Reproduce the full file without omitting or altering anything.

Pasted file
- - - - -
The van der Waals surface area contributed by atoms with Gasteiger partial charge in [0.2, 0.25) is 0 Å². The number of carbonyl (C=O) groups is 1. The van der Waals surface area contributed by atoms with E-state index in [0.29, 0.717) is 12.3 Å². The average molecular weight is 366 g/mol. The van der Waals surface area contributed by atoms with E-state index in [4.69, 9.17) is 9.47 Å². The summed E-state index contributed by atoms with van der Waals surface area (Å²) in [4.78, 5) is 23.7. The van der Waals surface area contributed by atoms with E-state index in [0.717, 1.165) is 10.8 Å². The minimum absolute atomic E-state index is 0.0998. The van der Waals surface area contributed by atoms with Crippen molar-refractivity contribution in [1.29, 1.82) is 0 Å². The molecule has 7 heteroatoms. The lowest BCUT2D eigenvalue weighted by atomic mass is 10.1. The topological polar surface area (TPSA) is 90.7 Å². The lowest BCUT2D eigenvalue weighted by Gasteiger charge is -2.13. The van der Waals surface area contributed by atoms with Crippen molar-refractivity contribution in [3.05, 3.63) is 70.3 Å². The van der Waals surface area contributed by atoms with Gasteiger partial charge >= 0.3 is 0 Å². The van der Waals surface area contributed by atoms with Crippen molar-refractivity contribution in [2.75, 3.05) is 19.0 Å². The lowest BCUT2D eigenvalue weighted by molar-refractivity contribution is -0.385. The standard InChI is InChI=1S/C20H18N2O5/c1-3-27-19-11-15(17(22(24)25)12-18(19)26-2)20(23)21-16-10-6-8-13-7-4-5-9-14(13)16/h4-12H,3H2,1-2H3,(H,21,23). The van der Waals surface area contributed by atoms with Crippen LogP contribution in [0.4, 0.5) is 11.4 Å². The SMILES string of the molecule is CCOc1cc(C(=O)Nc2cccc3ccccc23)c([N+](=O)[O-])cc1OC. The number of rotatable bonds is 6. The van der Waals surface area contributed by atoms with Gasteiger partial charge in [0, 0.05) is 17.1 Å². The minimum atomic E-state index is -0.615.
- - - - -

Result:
The van der Waals surface area contributed by atoms with Gasteiger partial charge in [0.2, 0.25) is 0 Å². The number of carbonyl (C=O) groups is 1. The van der Waals surface area contributed by atoms with E-state index in [0.29, 0.717) is 12.3 Å². The average molecular weight is 366 g/mol. The van der Waals surface area contributed by atoms with E-state index in [4.69, 9.17) is 9.47 Å². The summed E-state index contributed by atoms with van der Waals surface area (Å²) in [4.78, 5) is 23.7. The van der Waals surface area contributed by atoms with E-state index in [0.717, 1.165) is 10.8 Å². The minimum absolute atomic E-state index is 0.0998. The van der Waals surface area contributed by atoms with Crippen molar-refractivity contribution in [1.29, 1.82) is 0 Å². The molecule has 7 heteroatoms. The lowest BCUT2D eigenvalue weighted by atomic mass is 10.1. The topological polar surface area (TPSA) is 90.7 Å². The lowest BCUT2D eigenvalue weighted by Gasteiger charge is -2.13. The van der Waals surface area contributed by atoms with Crippen molar-refractivity contribution in [3.05, 3.63) is 70.3 Å². The van der Waals surface area contributed by atoms with Gasteiger partial charge >= 0.3 is 0 Å². The van der Waals surface area contributed by atoms with Crippen molar-refractivity contribution in [2.75, 3.05) is 19.0 Å². The lowest BCUT2D eigenvalue weighted by molar-refractivity contribution is -0.385. The standard InChI is InChI=1S/C20H18N2O5/c1-3-27-19-11-15(17(22(24)25)12-18(19)26-2)20(23)21-16-10-6-8-13-7-4-5-9-14(13)16/h4-12H,3H2,1-2H3,(H,21,23). The van der Waals surface area contributed by atoms with Crippen LogP contribution in [0.4, 0.5) is 11.4 Å². The SMILES string of the molecule is CCOc1cc(C(=O)Nc2cccc3ccccc23)c([N+](=O)[O-])cc1OC. The number of rotatable bonds is 6. The van der Waals surface area contributed by atoms with Gasteiger partial charge in [0, 0.05) is 17.1 Å². The minimum atomic E-state index is -0.615.